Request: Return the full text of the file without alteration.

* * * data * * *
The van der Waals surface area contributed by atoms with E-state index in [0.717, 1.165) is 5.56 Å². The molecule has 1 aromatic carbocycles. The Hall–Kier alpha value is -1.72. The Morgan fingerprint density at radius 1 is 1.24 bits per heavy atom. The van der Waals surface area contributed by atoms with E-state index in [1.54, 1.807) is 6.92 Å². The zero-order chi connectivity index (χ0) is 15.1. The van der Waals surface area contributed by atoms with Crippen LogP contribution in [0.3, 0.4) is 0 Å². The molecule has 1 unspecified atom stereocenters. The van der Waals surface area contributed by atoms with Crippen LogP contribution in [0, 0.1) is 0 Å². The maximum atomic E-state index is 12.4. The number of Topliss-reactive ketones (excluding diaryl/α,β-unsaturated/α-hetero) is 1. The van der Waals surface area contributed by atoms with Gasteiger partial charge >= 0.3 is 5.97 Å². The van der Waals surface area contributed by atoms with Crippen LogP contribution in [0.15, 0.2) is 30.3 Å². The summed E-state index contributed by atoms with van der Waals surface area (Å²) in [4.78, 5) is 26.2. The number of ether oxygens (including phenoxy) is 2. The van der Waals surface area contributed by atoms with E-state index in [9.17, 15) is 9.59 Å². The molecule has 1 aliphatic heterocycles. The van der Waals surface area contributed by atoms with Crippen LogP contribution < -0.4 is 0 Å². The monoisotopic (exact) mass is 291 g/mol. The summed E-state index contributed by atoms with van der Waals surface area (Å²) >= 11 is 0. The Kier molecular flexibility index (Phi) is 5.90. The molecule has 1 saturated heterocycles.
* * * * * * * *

The van der Waals surface area contributed by atoms with E-state index in [0.717, 1.165) is 5.56 Å². The molecule has 1 aromatic carbocycles. The Hall–Kier alpha value is -1.72. The Morgan fingerprint density at radius 1 is 1.24 bits per heavy atom. The van der Waals surface area contributed by atoms with E-state index in [1.54, 1.807) is 6.92 Å². The zero-order chi connectivity index (χ0) is 15.1. The van der Waals surface area contributed by atoms with Crippen LogP contribution in [0.3, 0.4) is 0 Å². The molecule has 1 unspecified atom stereocenters. The van der Waals surface area contributed by atoms with Crippen LogP contribution in [0, 0.1) is 0 Å². The maximum atomic E-state index is 12.4. The number of Topliss-reactive ketones (excluding diaryl/α,β-unsaturated/α-hetero) is 1. The van der Waals surface area contributed by atoms with Gasteiger partial charge >= 0.3 is 5.97 Å². The van der Waals surface area contributed by atoms with Crippen LogP contribution in [0.15, 0.2) is 30.3 Å². The summed E-state index contributed by atoms with van der Waals surface area (Å²) in [4.78, 5) is 26.2. The number of ether oxygens (including phenoxy) is 2. The van der Waals surface area contributed by atoms with E-state index in [9.17, 15) is 9.59 Å². The molecule has 1 aliphatic heterocycles. The van der Waals surface area contributed by atoms with Crippen LogP contribution < -0.4 is 0 Å². The monoisotopic (exact) mass is 291 g/mol. The summed E-state index contributed by atoms with van der Waals surface area (Å²) >= 11 is 0. The Kier molecular flexibility index (Phi) is 5.90. The molecule has 1 saturated heterocycles.